Ethics Explorer A Guide to the Financial Interests of Elected Officials

U.S. Rep. Pete Sessions (R)

Industry
Business Executive
Education
B.S., Southwestern University, 1978
Spouse
Karen
Committees
Not yet assigned
Financial Statements

Sources of Income

  • Sessions worked for the Southwestern Bell Telephone Company for 16 years and retired as a manager with the company in Dallas.

  • He receives yearly dividend payments ranging from $15,001 to $50,000 from stock in Annaly Capital Management and L.P. Energy Transfer Partners. . 

Property

  • Residential property in Winter Park, Florida last valued at $256,400 (owned by Sessions' wife)

  • Residential property in Dallas valued at $377,190

Analysis

  • In 2012, Sessions and many other lawmakers and their staffs came under scrutiny for allegedly receiving discounts from Countrywide Financial Corporation on personal loans even though they did not meet finance standards. Sessions denied receiving preferential treatment. The House Committee on Ethics ruled that Sessions did not violate any rules.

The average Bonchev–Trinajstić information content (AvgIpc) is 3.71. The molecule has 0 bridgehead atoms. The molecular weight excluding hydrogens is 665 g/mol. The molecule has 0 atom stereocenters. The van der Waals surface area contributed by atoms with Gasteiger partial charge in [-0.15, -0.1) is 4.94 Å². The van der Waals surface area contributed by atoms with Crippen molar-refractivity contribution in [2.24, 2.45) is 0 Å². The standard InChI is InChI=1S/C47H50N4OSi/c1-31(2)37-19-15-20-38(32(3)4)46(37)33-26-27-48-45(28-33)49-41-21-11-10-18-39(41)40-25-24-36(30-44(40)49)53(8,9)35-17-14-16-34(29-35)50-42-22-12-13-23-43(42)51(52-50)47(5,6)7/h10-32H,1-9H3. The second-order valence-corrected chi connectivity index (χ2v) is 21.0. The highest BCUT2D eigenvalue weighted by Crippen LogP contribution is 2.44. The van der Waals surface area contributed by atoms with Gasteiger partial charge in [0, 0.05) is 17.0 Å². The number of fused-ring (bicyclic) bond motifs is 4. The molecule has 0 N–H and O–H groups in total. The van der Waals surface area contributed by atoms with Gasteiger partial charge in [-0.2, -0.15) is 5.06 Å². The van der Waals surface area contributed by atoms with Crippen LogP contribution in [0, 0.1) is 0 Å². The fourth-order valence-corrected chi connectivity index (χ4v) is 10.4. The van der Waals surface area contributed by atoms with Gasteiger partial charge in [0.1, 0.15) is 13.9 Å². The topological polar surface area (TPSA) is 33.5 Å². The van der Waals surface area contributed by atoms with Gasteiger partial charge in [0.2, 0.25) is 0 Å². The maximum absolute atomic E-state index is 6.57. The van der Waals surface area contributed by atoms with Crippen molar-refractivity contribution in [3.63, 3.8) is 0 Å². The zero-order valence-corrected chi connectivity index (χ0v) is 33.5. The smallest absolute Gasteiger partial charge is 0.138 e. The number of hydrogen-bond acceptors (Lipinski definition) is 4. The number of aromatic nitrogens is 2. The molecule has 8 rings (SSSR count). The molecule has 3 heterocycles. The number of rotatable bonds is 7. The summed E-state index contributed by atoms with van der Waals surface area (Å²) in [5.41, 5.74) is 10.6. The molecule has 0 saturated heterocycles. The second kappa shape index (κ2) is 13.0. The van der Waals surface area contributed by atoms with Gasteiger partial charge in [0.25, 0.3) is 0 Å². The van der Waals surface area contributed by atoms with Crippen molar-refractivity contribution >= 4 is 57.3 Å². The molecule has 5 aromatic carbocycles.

• Sessions has said he is against earmarks, but was put in the hotseat in 2008 for pushing a $1.6 million earmark for blimp research for a company in Illinois. Sessions defended the venture; his office said it was a good use of federal funds that could eventually lead to thousands of jobs in Sessions’ Dallas district. The funds were approved. 

  • Sessions has been criticized for receiving campaign contributions from Allen Stanford, the former CEO of Stanford Financial Group, who was convicted of running a $7 billion Ponzi scheme. Torrie Miller, a spokeswoman for Sessions, told the Tribune that the congressman donated all the money from Stanford to charity.